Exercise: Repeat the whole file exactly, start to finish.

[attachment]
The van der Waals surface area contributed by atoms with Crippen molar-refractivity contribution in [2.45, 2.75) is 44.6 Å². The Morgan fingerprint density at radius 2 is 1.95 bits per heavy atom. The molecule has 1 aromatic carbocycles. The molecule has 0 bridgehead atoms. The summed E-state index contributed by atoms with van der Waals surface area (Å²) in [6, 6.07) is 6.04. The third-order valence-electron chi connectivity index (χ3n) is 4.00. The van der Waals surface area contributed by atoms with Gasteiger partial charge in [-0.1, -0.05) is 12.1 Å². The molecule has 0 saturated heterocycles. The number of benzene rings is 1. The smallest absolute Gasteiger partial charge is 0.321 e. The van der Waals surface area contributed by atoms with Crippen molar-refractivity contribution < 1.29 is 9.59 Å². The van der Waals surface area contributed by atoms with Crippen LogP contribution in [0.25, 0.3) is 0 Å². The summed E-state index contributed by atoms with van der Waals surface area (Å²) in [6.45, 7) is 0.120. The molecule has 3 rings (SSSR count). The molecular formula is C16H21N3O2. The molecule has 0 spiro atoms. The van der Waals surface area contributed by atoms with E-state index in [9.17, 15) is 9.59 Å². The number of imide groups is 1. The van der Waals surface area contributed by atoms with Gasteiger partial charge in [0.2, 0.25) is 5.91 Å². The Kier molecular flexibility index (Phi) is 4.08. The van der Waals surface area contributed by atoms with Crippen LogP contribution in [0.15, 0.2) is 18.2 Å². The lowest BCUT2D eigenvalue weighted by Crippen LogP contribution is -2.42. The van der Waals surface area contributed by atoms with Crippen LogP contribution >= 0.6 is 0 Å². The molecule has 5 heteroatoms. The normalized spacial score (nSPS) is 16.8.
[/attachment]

The van der Waals surface area contributed by atoms with Crippen molar-refractivity contribution in [2.45, 2.75) is 44.6 Å². The Morgan fingerprint density at radius 2 is 1.95 bits per heavy atom. The molecule has 1 aromatic carbocycles. The molecule has 0 bridgehead atoms. The summed E-state index contributed by atoms with van der Waals surface area (Å²) in [6, 6.07) is 6.04. The third-order valence-electron chi connectivity index (χ3n) is 4.00. The van der Waals surface area contributed by atoms with Gasteiger partial charge in [-0.1, -0.05) is 12.1 Å². The molecule has 0 saturated heterocycles. The number of benzene rings is 1. The smallest absolute Gasteiger partial charge is 0.321 e. The van der Waals surface area contributed by atoms with Crippen molar-refractivity contribution < 1.29 is 9.59 Å². The van der Waals surface area contributed by atoms with Crippen LogP contribution in [0.25, 0.3) is 0 Å². The summed E-state index contributed by atoms with van der Waals surface area (Å²) in [6.45, 7) is 0.120. The molecule has 3 rings (SSSR count). The molecular formula is C16H21N3O2. The molecule has 0 spiro atoms. The van der Waals surface area contributed by atoms with E-state index in [9.17, 15) is 9.59 Å². The number of imide groups is 1. The van der Waals surface area contributed by atoms with Gasteiger partial charge in [0.2, 0.25) is 5.91 Å². The Kier molecular flexibility index (Phi) is 4.08. The van der Waals surface area contributed by atoms with Crippen LogP contribution in [0.15, 0.2) is 18.2 Å². The lowest BCUT2D eigenvalue weighted by Crippen LogP contribution is -2.42. The van der Waals surface area contributed by atoms with Crippen LogP contribution >= 0.6 is 0 Å². The molecule has 5 heteroatoms. The normalized spacial score (nSPS) is 16.8.